India's Supreme Court has ruled that the playing of the national anthem is not compulsory before the beginning of every film screening in movie theaters. "Playing of the anthem is directive, but showing respect is mandatory", Chief Justice Misra orally observed.
The new decision, Indian news outlets reported, allows theatres to choose whether to play the national anthem.
A 12-member inter-ministerial committee set up by the Centre would come up with an extensive anthem code clearly listing out the dos and the don'ts, the court said, disposing of a Public Interest Litigation (PIL).
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Earlier, 30 November 2016, the SC had directed all cinema halls across India to play the national anthem before the beginning of any film.
This came a day after the Centre, in an affidavit to the Supreme Court, asked it to reconsider its order making it mandatory for cinema halls to play the national anthem before screening of films. "The committee will give recommendations regarding regulations of playing and singing national anthem and to suggest changes in the acts and orders relating to the Insult of National Honour Act 1971", said the official.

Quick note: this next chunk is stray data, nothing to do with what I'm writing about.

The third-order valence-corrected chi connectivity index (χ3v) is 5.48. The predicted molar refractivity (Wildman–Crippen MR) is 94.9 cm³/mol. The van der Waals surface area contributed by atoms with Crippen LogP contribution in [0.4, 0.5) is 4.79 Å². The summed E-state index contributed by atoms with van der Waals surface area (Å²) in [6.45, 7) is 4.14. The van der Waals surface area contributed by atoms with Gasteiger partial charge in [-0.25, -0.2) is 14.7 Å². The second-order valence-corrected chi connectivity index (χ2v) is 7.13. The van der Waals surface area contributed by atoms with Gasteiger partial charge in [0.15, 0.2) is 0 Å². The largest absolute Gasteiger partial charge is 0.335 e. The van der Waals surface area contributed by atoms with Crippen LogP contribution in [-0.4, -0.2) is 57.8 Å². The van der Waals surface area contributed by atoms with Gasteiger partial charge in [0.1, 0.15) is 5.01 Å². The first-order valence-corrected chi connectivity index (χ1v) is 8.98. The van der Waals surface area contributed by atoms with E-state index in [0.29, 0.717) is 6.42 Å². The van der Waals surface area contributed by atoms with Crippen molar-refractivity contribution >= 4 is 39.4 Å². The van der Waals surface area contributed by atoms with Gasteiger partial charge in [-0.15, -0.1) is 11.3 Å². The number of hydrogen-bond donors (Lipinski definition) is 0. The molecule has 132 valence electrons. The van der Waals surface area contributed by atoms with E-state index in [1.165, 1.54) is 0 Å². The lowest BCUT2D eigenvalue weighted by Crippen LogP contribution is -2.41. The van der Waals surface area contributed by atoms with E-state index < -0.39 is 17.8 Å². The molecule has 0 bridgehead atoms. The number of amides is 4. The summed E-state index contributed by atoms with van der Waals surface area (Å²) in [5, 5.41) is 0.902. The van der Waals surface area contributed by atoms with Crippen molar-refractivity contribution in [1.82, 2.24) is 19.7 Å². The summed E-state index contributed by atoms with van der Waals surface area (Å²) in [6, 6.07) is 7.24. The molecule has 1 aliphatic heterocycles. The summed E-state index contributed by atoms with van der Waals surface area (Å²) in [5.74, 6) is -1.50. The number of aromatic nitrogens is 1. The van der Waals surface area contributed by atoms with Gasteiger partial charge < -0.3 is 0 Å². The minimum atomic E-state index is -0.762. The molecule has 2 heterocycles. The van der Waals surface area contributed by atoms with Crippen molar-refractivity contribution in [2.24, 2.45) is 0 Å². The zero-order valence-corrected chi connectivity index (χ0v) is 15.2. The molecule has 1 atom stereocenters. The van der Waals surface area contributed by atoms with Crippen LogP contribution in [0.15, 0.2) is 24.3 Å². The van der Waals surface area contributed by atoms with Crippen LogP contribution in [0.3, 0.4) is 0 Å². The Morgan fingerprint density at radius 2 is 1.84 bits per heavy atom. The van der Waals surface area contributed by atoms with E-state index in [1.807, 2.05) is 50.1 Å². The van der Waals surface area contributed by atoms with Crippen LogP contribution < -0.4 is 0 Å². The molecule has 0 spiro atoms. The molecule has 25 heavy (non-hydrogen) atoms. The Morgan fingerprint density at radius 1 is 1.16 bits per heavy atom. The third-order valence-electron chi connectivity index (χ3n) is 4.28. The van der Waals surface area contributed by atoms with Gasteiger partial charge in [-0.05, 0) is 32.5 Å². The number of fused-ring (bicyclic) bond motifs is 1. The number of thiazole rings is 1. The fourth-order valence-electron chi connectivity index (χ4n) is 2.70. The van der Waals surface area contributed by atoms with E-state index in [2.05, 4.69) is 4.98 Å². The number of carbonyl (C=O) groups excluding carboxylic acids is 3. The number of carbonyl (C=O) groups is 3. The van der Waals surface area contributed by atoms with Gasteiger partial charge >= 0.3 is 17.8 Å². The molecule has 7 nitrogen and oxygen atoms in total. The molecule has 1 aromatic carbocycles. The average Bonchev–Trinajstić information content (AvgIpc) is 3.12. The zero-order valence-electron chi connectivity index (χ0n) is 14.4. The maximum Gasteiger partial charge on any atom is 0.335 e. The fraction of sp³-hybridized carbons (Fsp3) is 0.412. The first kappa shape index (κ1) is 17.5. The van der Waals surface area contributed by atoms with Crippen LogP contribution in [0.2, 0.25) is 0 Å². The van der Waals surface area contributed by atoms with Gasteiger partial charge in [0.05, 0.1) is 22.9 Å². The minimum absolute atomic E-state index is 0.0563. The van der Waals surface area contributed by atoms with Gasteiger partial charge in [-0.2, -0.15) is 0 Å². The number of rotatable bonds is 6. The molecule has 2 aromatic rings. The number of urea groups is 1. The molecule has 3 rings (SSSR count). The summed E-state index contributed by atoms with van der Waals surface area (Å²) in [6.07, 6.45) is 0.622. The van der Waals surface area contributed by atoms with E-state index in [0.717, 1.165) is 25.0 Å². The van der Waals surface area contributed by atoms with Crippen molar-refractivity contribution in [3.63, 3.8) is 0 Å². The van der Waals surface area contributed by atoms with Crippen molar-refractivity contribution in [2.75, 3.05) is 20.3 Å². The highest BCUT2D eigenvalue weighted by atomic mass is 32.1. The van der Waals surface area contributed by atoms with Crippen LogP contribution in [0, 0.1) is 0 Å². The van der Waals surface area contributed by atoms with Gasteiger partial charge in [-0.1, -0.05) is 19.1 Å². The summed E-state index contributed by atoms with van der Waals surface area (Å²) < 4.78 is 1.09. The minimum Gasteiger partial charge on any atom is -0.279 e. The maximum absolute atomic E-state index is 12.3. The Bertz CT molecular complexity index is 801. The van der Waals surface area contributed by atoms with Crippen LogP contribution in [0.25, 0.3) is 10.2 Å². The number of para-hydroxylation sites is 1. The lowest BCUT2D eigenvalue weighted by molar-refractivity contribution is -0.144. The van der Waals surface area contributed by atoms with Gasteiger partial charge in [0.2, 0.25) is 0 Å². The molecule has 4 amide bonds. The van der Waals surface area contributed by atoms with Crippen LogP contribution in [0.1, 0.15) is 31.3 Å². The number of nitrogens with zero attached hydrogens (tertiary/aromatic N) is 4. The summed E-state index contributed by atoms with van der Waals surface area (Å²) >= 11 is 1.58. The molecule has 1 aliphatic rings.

In 2016, while ruling on a petition by Shyam Narayan Chouksey, the bench said that playing the national anthem would "instil" a "sense of committed patriotism and nationalism". "If any specific order is passed, we may deliberate upon it in future", said Ranjit Patil, minister of state for home (cities).
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According to him, most ministries in the government would be represented in this committee.
Before the 2016 ruling, some state governments including Maharashtra had made it mandatory for the national anthem to be played in theatres across the state. "Proper respect is shown to the National Anthem by standing up when the National Anthem is sung", the Bench quoted Justice O. Chinnappa Reddy's words in the verdict. It was also stated that the audience must stand up during the national anthem to pay respect. "Court can't conceive of a thousand ways in which it is done", he said, adding that the petitioner could, however, take up his grievance with the committee constituted by the government.
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